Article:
## Cyclostrophic, antitriptic, and inertial winds

 B. Geerts 1/'99

Forecasters analysing weather charts, especially upper level charts, generally assume that the wind is in geostrophic or balance (Note 12.C) or gradient wind balance (Note 12.D). Either assumption is, at best, approximately valid in mid and high latitudes. At the surface, away from mountains and coastlines, the wind is significantly weaker than geostrophic. For instance, at a station in Denmark during 1980-84, the wind measured at 10 m was, on average, 37% of the geostrophic wind, and it turned 23º to the left (1). The differences are larger at night. The wind at 10 metres over the Canadian Great Plains tends to blow in a direction about 30º anticlockwise of the gradient wind at 1,000 m, and be only half as strong, at 5 pm local time (00 UTC), and about 60º anticlockwise at just 10% of the speed at 5 am (2).

At upper levels, away from jet streaks and deep Rossby shortwaves, the actual wind normally departs no more than 10% from the geostrophic wind.

The geostrophic wind assumption results from the estimation of the magnitudes of all terms in the full equations of motion. The horizontal momentum conservation equation looks like this:

 Local acceleration = momentum advection + pressure gradient force + Coriolis force + friction

For large-scale motion the pressure gradient force and the Coriolis force are an order of magnitude larger than the other terms, hence the geostrophic balance. Other balances are conceivable though (Table 1). All of them yield a steady flow, i.e. locally the wind speed nor the wind direction change. In other words, the local acceleration is zero. The advection of horizontal momentum can be thought of, in coordinates following the flow, as a centrifugal force.

 centrifugal force pressure gradient force Coriolis force friction balance ¡ ¡ geostrophic ¡ ¡ cyclostrophic ¡ ¡ antitriptic ¡ ¡ inertial

Table 1. Various force balances and types of horizontal flow.

Cyclostrophic balance

The winds swirling rapidly in the wall of a tropical cyclone are affected by a powerful centrifugal force, opposing the steep gradient of pressure inwards. By comparison, the Coriolis force of the relevant low latitudes is negligible, beyond determining the direction of rotation early in the development of the cyclone. The balance of centrifugal and pressure-gradient forces is known as ‘cyclostrophic’ (Note 13.F). Smaller vortices, such as tornadoes and dust devils, are cyclostrophically balanced at any latitude. The reason is that the centrifugal force is proportional to the flow's curvature and the square of the wind speed, whereas the Coriolis force is linearly proportional to the wind speed.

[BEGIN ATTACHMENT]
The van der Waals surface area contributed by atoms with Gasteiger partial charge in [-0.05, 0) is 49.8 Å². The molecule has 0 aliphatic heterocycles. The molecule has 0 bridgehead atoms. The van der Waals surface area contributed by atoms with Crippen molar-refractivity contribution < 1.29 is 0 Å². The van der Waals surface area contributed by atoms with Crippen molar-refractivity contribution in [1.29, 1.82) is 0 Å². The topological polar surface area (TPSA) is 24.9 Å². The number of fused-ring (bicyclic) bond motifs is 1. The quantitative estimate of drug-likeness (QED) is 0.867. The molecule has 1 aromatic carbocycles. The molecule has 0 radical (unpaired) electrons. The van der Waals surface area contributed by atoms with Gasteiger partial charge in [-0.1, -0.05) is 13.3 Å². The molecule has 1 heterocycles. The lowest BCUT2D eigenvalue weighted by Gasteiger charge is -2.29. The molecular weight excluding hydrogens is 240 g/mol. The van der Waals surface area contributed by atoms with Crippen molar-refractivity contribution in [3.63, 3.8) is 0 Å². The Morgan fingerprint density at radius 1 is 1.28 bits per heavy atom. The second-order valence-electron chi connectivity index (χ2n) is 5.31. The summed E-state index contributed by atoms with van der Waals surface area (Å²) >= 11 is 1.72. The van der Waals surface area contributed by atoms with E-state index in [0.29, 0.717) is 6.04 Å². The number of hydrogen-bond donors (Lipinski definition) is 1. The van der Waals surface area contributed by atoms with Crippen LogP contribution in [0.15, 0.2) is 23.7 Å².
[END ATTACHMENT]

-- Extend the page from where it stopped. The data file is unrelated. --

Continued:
Antitriptic balance

A coastal sea breeze (Note 14.C) reaches its typical strength around noon and continues to blow at about the same speed for several hours. Under a steady onshore pressure gradient force (which is due to the temperature gradient, Note 12.E) the sea breeze should continue to gain strength. The main force opposing this pressure gradient force is surface friction. This balance is known as 'antitriptic'. Density currents, such as shallow outflows of cooler air from a mature thunderstorm, are largely antitriptically balanced.

Inertial balance

Imagine a current of air trapped along a mountain range. Suddenly the mountain range gives way to an open plain and the airflow is left 'on its own'. In the absence of a large-scale pressure gradient, it will start to circle, and this slow rotation is known as 'inertial' motion. The Coriolis force initiates the rotation, which is then opposed by the centrifugal force. The circulation is anticyclonic, i.e. counterclockwise in the southern hemisphere. The inertial period (the time needed to complete one circle) equals 2p /f, where f is the Coriolis parameter. At 30° latitude the period is exactly 1 day, and at 60° it is about 14 hours. Inertial oscillations occur both in the atmosphere and in the oceans.

References

1. WASA 1998. Changing waves and storms in the northeast Atlantic? Bull. Amer. Meteor. Soc., 79, 741-60.

(2) Hare, F.K. and J.E. Hay 1976. The climates of Canada & Alaska. World Survey of Climatology (Elsevier), 11, 49-192.